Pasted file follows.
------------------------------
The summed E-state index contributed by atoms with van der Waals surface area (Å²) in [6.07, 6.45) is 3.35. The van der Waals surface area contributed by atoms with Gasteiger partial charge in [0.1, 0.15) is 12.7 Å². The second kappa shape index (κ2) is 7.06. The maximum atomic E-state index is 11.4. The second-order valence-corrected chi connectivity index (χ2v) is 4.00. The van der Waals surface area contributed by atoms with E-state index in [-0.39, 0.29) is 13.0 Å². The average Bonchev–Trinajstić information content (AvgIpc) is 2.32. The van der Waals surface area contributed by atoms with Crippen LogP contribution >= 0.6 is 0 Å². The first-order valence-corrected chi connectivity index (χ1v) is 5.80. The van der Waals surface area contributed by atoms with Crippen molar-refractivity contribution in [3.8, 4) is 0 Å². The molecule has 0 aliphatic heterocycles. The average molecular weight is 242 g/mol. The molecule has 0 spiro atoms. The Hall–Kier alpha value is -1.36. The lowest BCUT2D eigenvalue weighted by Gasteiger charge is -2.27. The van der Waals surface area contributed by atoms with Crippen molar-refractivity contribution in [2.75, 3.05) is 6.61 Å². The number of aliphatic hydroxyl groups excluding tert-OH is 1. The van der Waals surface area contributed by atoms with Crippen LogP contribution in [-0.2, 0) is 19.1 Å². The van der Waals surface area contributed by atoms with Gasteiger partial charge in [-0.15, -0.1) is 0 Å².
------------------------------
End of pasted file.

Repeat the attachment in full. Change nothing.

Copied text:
The summed E-state index contributed by atoms with van der Waals surface area (Å²) in [6.07, 6.45) is 3.35. The van der Waals surface area contributed by atoms with Gasteiger partial charge in [0.1, 0.15) is 12.7 Å². The second kappa shape index (κ2) is 7.06. The maximum atomic E-state index is 11.4. The second-order valence-corrected chi connectivity index (χ2v) is 4.00. The van der Waals surface area contributed by atoms with E-state index in [-0.39, 0.29) is 13.0 Å². The average Bonchev–Trinajstić information content (AvgIpc) is 2.32. The van der Waals surface area contributed by atoms with Crippen LogP contribution >= 0.6 is 0 Å². The first-order valence-corrected chi connectivity index (χ1v) is 5.80. The van der Waals surface area contributed by atoms with Crippen molar-refractivity contribution in [3.8, 4) is 0 Å². The molecule has 0 aliphatic heterocycles. The average molecular weight is 242 g/mol. The molecule has 0 spiro atoms. The Hall–Kier alpha value is -1.36. The lowest BCUT2D eigenvalue weighted by Gasteiger charge is -2.27. The van der Waals surface area contributed by atoms with Crippen molar-refractivity contribution in [2.75, 3.05) is 6.61 Å². The number of aliphatic hydroxyl groups excluding tert-OH is 1. The van der Waals surface area contributed by atoms with Crippen LogP contribution in [-0.2, 0) is 19.1 Å². The van der Waals surface area contributed by atoms with Gasteiger partial charge in [-0.15, -0.1) is 0 Å².